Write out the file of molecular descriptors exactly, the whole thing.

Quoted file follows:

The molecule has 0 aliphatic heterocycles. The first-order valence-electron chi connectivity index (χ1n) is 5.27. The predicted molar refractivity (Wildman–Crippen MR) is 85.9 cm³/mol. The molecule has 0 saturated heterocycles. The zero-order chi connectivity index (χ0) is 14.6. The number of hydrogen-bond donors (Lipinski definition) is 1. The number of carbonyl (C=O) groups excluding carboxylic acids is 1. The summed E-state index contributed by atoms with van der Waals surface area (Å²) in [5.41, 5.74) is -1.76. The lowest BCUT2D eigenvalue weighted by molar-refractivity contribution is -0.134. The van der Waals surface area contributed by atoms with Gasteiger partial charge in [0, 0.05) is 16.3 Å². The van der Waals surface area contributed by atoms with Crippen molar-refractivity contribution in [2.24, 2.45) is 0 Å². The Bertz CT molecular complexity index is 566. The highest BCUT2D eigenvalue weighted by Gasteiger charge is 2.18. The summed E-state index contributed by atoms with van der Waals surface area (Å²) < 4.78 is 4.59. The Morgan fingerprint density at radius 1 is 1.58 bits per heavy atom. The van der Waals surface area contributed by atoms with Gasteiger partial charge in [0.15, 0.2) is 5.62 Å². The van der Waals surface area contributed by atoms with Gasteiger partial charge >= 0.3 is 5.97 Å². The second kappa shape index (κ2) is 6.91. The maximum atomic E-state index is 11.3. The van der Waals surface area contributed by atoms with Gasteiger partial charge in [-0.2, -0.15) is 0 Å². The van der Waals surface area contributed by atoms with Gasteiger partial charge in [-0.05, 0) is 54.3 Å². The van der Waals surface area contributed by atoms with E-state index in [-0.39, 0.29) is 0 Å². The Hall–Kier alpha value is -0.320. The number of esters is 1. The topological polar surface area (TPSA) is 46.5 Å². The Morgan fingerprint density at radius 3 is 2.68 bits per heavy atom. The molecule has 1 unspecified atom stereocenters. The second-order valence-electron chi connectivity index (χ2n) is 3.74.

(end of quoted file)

The molecule has 0 aliphatic heterocycles. The first-order valence-electron chi connectivity index (χ1n) is 5.27. The predicted molar refractivity (Wildman–Crippen MR) is 85.9 cm³/mol. The molecule has 0 saturated heterocycles. The zero-order chi connectivity index (χ0) is 14.6. The number of hydrogen-bond donors (Lipinski definition) is 1. The number of carbonyl (C=O) groups excluding carboxylic acids is 1. The summed E-state index contributed by atoms with van der Waals surface area (Å²) in [5.41, 5.74) is -1.76. The lowest BCUT2D eigenvalue weighted by molar-refractivity contribution is -0.134. The van der Waals surface area contributed by atoms with Gasteiger partial charge in [0, 0.05) is 16.3 Å². The van der Waals surface area contributed by atoms with Crippen molar-refractivity contribution in [2.24, 2.45) is 0 Å². The Bertz CT molecular complexity index is 566. The highest BCUT2D eigenvalue weighted by Gasteiger charge is 2.18. The summed E-state index contributed by atoms with van der Waals surface area (Å²) < 4.78 is 4.59. The Morgan fingerprint density at radius 1 is 1.58 bits per heavy atom. The van der Waals surface area contributed by atoms with Gasteiger partial charge in [0.15, 0.2) is 5.62 Å². The van der Waals surface area contributed by atoms with Gasteiger partial charge >= 0.3 is 5.97 Å². The second kappa shape index (κ2) is 6.91. The maximum atomic E-state index is 11.3. The van der Waals surface area contributed by atoms with Gasteiger partial charge in [-0.2, -0.15) is 0 Å². The van der Waals surface area contributed by atoms with Gasteiger partial charge in [-0.05, 0) is 54.3 Å². The van der Waals surface area contributed by atoms with E-state index in [-0.39, 0.29) is 0 Å². The Hall–Kier alpha value is -0.320. The number of esters is 1. The topological polar surface area (TPSA) is 46.5 Å². The Morgan fingerprint density at radius 3 is 2.68 bits per heavy atom. The molecule has 1 unspecified atom stereocenters. The second-order valence-electron chi connectivity index (χ2n) is 3.74.